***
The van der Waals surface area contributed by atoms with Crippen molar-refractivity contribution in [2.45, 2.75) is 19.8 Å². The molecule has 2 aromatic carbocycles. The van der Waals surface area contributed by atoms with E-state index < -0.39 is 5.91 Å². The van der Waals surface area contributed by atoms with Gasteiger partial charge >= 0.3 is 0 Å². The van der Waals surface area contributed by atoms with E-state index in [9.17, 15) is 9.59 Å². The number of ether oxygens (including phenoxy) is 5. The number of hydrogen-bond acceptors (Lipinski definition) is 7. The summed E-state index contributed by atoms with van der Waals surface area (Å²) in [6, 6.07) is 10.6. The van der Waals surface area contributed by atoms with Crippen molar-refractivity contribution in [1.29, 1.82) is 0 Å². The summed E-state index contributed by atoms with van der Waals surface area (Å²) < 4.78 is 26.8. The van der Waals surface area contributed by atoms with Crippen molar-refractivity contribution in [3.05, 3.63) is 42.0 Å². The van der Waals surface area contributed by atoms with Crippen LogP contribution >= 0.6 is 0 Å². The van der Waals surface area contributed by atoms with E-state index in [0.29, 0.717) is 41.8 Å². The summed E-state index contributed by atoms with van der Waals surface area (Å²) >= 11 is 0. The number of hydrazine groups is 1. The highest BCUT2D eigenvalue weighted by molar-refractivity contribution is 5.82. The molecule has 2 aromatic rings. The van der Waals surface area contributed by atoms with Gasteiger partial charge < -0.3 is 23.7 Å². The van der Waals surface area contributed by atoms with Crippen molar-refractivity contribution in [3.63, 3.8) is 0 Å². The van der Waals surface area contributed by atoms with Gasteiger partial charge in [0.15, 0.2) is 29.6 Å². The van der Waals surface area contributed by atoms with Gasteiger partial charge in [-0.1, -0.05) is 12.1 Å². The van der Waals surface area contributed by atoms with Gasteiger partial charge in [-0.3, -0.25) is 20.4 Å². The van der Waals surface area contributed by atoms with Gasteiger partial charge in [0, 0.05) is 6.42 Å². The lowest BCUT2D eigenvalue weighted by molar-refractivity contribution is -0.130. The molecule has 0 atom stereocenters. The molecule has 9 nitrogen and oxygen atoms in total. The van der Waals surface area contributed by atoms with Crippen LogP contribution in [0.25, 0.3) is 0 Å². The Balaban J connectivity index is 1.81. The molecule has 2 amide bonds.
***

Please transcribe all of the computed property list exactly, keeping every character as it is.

The van der Waals surface area contributed by atoms with Crippen molar-refractivity contribution in [2.45, 2.75) is 19.8 Å². The molecule has 2 aromatic carbocycles. The van der Waals surface area contributed by atoms with E-state index < -0.39 is 5.91 Å². The van der Waals surface area contributed by atoms with Gasteiger partial charge >= 0.3 is 0 Å². The van der Waals surface area contributed by atoms with E-state index in [9.17, 15) is 9.59 Å². The number of ether oxygens (including phenoxy) is 5. The number of hydrogen-bond acceptors (Lipinski definition) is 7. The summed E-state index contributed by atoms with van der Waals surface area (Å²) in [6, 6.07) is 10.6. The van der Waals surface area contributed by atoms with Crippen molar-refractivity contribution in [1.29, 1.82) is 0 Å². The summed E-state index contributed by atoms with van der Waals surface area (Å²) < 4.78 is 26.8. The van der Waals surface area contributed by atoms with Crippen molar-refractivity contribution in [3.05, 3.63) is 42.0 Å². The van der Waals surface area contributed by atoms with Crippen LogP contribution >= 0.6 is 0 Å². The van der Waals surface area contributed by atoms with E-state index in [0.29, 0.717) is 41.8 Å². The summed E-state index contributed by atoms with van der Waals surface area (Å²) >= 11 is 0. The number of hydrazine groups is 1. The highest BCUT2D eigenvalue weighted by molar-refractivity contribution is 5.82. The molecule has 2 aromatic rings. The van der Waals surface area contributed by atoms with Gasteiger partial charge < -0.3 is 23.7 Å². The van der Waals surface area contributed by atoms with Crippen molar-refractivity contribution in [3.63, 3.8) is 0 Å². The van der Waals surface area contributed by atoms with Gasteiger partial charge in [0.15, 0.2) is 29.6 Å². The van der Waals surface area contributed by atoms with Gasteiger partial charge in [-0.1, -0.05) is 12.1 Å². The van der Waals surface area contributed by atoms with Gasteiger partial charge in [-0.3, -0.25) is 20.4 Å². The van der Waals surface area contributed by atoms with Gasteiger partial charge in [0, 0.05) is 6.42 Å². The lowest BCUT2D eigenvalue weighted by molar-refractivity contribution is -0.130. The molecule has 0 atom stereocenters. The molecule has 9 nitrogen and oxygen atoms in total. The van der Waals surface area contributed by atoms with Crippen LogP contribution in [0.25, 0.3) is 0 Å². The Balaban J connectivity index is 1.81. The molecule has 2 amide bonds.